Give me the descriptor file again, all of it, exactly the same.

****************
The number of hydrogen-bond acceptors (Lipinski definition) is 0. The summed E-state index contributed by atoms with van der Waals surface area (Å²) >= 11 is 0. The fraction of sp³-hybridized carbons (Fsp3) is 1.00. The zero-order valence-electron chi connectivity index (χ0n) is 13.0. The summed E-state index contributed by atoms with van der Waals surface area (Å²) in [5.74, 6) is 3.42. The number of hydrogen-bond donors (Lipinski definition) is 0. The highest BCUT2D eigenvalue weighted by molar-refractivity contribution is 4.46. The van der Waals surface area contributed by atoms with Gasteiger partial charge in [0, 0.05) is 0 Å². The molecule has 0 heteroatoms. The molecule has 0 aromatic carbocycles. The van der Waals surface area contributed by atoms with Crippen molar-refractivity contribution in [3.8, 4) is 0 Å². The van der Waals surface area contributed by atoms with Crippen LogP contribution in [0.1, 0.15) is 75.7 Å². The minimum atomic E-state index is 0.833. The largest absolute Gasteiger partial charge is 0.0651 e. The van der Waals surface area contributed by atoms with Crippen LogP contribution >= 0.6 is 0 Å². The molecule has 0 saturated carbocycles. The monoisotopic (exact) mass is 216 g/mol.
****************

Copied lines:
The number of hydrogen-bond acceptors (Lipinski definition) is 0. The summed E-state index contributed by atoms with van der Waals surface area (Å²) >= 11 is 0. The fraction of sp³-hybridized carbons (Fsp3) is 1.00. The zero-order valence-electron chi connectivity index (χ0n) is 13.0. The summed E-state index contributed by atoms with van der Waals surface area (Å²) in [5.74, 6) is 3.42. The number of hydrogen-bond donors (Lipinski definition) is 0. The highest BCUT2D eigenvalue weighted by molar-refractivity contribution is 4.46. The van der Waals surface area contributed by atoms with Gasteiger partial charge in [0, 0.05) is 0 Å². The molecule has 0 heteroatoms. The molecule has 0 aromatic carbocycles. The van der Waals surface area contributed by atoms with Crippen molar-refractivity contribution in [3.8, 4) is 0 Å². The van der Waals surface area contributed by atoms with Crippen LogP contribution in [0.1, 0.15) is 75.7 Å². The minimum atomic E-state index is 0.833. The largest absolute Gasteiger partial charge is 0.0651 e. The van der Waals surface area contributed by atoms with Crippen LogP contribution >= 0.6 is 0 Å². The molecule has 0 saturated carbocycles. The monoisotopic (exact) mass is 216 g/mol.